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Title99483191 Exploring Worship by Bob Sorge
Tags Psalms Worship Contemporary Worship Music Leah
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Document Text Contents
Page 1

EXPLORING
Worship

A Practical Guide to Praise & Worship

B O B S O R G E
Oasis House

Kansas City, Missouri

Page 2

ii

Exploring Worship is currently available (2008) in the following languages:
* Spanish * Korean * Lithuanian * Dutch
* Chinese * Indonesian * Hindi * French
* Amharic * Bulgarian * Italian

Other books by Bob Sorge:
* Envy: The Enemy Within
* Exploring Worship Workbook & Discussion Guide
* In His Face: a prophetic call to renewed focus
* The Fire of Delayed Answers
* The Fire Of God�s Love
* Pain, Perplexity, and Promotion: a prophetic interpretation

of the book of Job
* Dealing With the Rejection and Praise of Man
* Glory: when heaven invades earth
* Secrets Of The Secret Place
* Secrets Of The Secret Place: Companion Study Guide
* Following The River: A Vision For Corporate Worship
* Loyalty: The Reach Of The Noble Heart
* Unrelenting Prayer

Nineteenth Printing (Revised/Updated Edition)
Unless otherwise indicated, all Scripture quotations in this publication are from

The Holy Bible, New International Version. Copyright © 1973, 1978, 1984, Interna-
tional Bible Society.

Scripture quotations identified NEB are from the New English Bible. Copyright
© The Delegates of the Oxford University Press and The Syndics of the Cambridge
University Press 1961, 1970. Reprinted by permission.

Scripture quotations identified NASB are from the New American Standard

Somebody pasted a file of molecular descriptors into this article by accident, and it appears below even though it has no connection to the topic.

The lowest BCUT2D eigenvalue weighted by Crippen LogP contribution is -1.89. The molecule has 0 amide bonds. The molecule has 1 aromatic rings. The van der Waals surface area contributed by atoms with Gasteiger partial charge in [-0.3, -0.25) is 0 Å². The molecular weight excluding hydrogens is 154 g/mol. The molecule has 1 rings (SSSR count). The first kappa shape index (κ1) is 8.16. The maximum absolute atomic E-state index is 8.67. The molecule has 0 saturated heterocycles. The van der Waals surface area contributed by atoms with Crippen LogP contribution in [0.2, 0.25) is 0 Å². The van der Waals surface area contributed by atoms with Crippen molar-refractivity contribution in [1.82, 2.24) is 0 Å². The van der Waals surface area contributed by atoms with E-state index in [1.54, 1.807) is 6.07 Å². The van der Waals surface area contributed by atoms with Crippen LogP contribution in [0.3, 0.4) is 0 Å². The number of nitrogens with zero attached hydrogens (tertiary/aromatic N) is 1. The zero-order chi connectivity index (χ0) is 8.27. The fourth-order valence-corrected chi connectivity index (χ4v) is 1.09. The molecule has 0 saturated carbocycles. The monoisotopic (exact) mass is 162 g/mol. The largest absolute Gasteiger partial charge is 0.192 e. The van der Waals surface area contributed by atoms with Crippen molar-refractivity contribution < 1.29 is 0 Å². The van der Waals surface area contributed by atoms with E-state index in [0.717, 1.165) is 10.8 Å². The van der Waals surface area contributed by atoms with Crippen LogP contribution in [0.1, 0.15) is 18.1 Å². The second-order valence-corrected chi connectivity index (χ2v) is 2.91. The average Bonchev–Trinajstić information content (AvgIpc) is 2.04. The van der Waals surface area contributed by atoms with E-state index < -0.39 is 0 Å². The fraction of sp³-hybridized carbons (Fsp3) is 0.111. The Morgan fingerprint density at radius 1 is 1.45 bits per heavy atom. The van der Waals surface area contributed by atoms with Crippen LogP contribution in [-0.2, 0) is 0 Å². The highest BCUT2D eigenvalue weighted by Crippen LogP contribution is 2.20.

Bible. Copyright © The Lockman Foundation 1960, 1962, 1963, 1971, 1972, 1973,
1975, 1977.

Scripture quotations identified NKJV are from the New King James Version.
Copyright © 1979, 1980, 1982, Thomas Nelson, Inc., publishers.

Scripture quotations identified RSV are from the Revised Standard Version of
the Bible. Copyright © 1946, 1952, 1971, by the Division of Christian Education of the
National Council of The Churches of Christ in the U.SA.

Scripture quotations identified KJV are from the King James Version of the
Bible.
Exploring Worship: A Practical Guide to Praise and Worship
Copyright © 1987, 2001 by Bob Sorge.
All rights reserved.
Printed in the United States of America.
International Standard Book Number: 0-9621185-1-6
Published by:
Oasis House
P.O. Box 127
Greenwood, Missouri 64034-0127
www.oasishouse.net
Library of Congress Cataloging-in-Publication Data
Sorge, Bob
Exploring worship: a practical guide to praise & worship / Bob Sorge
p.cm.
Includes bibliographical references.
ISBN 0-9621185-1-6 (pbk. :alk. paper)
1. Public worship. I. Title.
BV15.S57 2004
264-dc22 2004041516

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146 Exploring Worship

2. We must study the Scriptures regularly. A Scripture
made alive in our hearts will frequently be the basis for a pro-
phetic word from the Lord.

3. A certain proverb reads: “‘There are three things that
are too amazing for me, four that I do not understand: the way
of an eagle in the sky, the way of a snake on a rock, the way of
a ship on the high seas, and the way of a man with a maiden’”
(Proverbs 30:18-19). Something that is even more amazing is
the way of the Lord with his Bride! To function prophetically,
one must understand the way the Lord deals with and entreats
his church. We learn the way of the Lord chiefly through study-
ing the Scriptures and observing God’s ways in the sanctuary.